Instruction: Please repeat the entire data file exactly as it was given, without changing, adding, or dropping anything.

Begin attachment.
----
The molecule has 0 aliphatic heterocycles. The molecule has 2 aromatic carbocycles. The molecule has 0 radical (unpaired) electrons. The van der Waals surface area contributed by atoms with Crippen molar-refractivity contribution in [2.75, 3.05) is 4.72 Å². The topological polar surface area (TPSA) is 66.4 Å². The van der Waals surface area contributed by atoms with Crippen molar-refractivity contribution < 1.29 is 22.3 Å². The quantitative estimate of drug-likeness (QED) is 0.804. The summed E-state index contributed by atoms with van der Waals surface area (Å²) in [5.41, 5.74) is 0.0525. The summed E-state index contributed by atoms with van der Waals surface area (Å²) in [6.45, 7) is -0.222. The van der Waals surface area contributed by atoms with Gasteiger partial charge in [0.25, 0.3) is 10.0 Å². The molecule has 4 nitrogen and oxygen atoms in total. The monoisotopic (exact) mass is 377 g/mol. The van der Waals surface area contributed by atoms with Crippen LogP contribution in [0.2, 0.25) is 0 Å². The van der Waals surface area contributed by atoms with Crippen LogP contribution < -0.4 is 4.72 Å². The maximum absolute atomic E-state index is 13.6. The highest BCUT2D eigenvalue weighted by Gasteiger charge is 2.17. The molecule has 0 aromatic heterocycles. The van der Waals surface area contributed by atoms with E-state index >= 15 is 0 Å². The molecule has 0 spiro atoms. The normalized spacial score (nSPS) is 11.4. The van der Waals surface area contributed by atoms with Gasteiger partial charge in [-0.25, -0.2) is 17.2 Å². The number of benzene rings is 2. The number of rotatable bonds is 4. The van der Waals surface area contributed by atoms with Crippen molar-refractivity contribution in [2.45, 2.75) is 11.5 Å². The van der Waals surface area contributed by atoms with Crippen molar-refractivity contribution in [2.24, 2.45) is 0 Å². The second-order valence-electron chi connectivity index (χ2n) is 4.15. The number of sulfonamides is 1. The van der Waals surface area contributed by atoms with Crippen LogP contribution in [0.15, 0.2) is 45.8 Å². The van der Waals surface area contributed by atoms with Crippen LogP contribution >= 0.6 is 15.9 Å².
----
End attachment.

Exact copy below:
The molecule has 0 aliphatic heterocycles. The molecule has 2 aromatic carbocycles. The molecule has 0 radical (unpaired) electrons. The van der Waals surface area contributed by atoms with Crippen molar-refractivity contribution in [2.75, 3.05) is 4.72 Å². The topological polar surface area (TPSA) is 66.4 Å². The van der Waals surface area contributed by atoms with Crippen molar-refractivity contribution < 1.29 is 22.3 Å². The quantitative estimate of drug-likeness (QED) is 0.804. The summed E-state index contributed by atoms with van der Waals surface area (Å²) in [5.41, 5.74) is 0.0525. The summed E-state index contributed by atoms with van der Waals surface area (Å²) in [6.45, 7) is -0.222. The van der Waals surface area contributed by atoms with Gasteiger partial charge in [0.25, 0.3) is 10.0 Å². The molecule has 4 nitrogen and oxygen atoms in total. The monoisotopic (exact) mass is 377 g/mol. The van der Waals surface area contributed by atoms with Crippen LogP contribution in [0.2, 0.25) is 0 Å². The van der Waals surface area contributed by atoms with Crippen LogP contribution < -0.4 is 4.72 Å². The maximum absolute atomic E-state index is 13.6. The highest BCUT2D eigenvalue weighted by Gasteiger charge is 2.17. The molecule has 0 aromatic heterocycles. The van der Waals surface area contributed by atoms with E-state index >= 15 is 0 Å². The molecule has 0 spiro atoms. The normalized spacial score (nSPS) is 11.4. The van der Waals surface area contributed by atoms with Gasteiger partial charge in [-0.25, -0.2) is 17.2 Å². The number of benzene rings is 2. The number of rotatable bonds is 4. The van der Waals surface area contributed by atoms with Crippen molar-refractivity contribution in [2.45, 2.75) is 11.5 Å². The van der Waals surface area contributed by atoms with Crippen molar-refractivity contribution in [2.24, 2.45) is 0 Å². The second-order valence-electron chi connectivity index (χ2n) is 4.15. The number of sulfonamides is 1. The van der Waals surface area contributed by atoms with Crippen LogP contribution in [0.15, 0.2) is 45.8 Å². The van der Waals surface area contributed by atoms with Crippen LogP contribution >= 0.6 is 15.9 Å².